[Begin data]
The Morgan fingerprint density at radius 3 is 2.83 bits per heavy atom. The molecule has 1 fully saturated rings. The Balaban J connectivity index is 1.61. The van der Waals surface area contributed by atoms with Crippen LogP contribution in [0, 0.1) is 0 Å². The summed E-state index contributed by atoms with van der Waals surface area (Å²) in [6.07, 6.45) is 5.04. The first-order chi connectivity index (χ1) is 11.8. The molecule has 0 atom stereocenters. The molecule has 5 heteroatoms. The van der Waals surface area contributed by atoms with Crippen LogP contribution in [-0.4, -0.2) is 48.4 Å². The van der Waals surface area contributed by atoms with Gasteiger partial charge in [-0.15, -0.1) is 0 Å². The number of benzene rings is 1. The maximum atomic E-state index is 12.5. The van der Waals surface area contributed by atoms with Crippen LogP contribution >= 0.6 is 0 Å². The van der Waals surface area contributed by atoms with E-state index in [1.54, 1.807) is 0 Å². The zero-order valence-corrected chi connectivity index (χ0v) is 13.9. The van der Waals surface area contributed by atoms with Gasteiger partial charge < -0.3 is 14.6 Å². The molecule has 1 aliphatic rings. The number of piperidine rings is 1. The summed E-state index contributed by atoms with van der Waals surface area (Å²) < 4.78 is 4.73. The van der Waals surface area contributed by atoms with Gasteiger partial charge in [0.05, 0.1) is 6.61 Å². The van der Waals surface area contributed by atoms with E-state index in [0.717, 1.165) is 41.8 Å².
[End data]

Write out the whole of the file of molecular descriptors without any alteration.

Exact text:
The Morgan fingerprint density at radius 3 is 2.83 bits per heavy atom. The molecule has 1 fully saturated rings. The Balaban J connectivity index is 1.61. The van der Waals surface area contributed by atoms with Crippen LogP contribution in [0, 0.1) is 0 Å². The summed E-state index contributed by atoms with van der Waals surface area (Å²) in [6.07, 6.45) is 5.04. The first-order chi connectivity index (χ1) is 11.8. The molecule has 0 atom stereocenters. The molecule has 5 heteroatoms. The van der Waals surface area contributed by atoms with Crippen LogP contribution in [-0.4, -0.2) is 48.4 Å². The van der Waals surface area contributed by atoms with Gasteiger partial charge in [-0.15, -0.1) is 0 Å². The number of benzene rings is 1. The maximum atomic E-state index is 12.5. The van der Waals surface area contributed by atoms with Crippen LogP contribution >= 0.6 is 0 Å². The van der Waals surface area contributed by atoms with E-state index in [1.54, 1.807) is 0 Å². The zero-order valence-corrected chi connectivity index (χ0v) is 13.9. The van der Waals surface area contributed by atoms with Gasteiger partial charge < -0.3 is 14.6 Å². The molecule has 1 aliphatic rings. The number of piperidine rings is 1. The summed E-state index contributed by atoms with van der Waals surface area (Å²) < 4.78 is 4.73. The van der Waals surface area contributed by atoms with Gasteiger partial charge in [0.05, 0.1) is 6.61 Å². The van der Waals surface area contributed by atoms with E-state index in [0.717, 1.165) is 41.8 Å².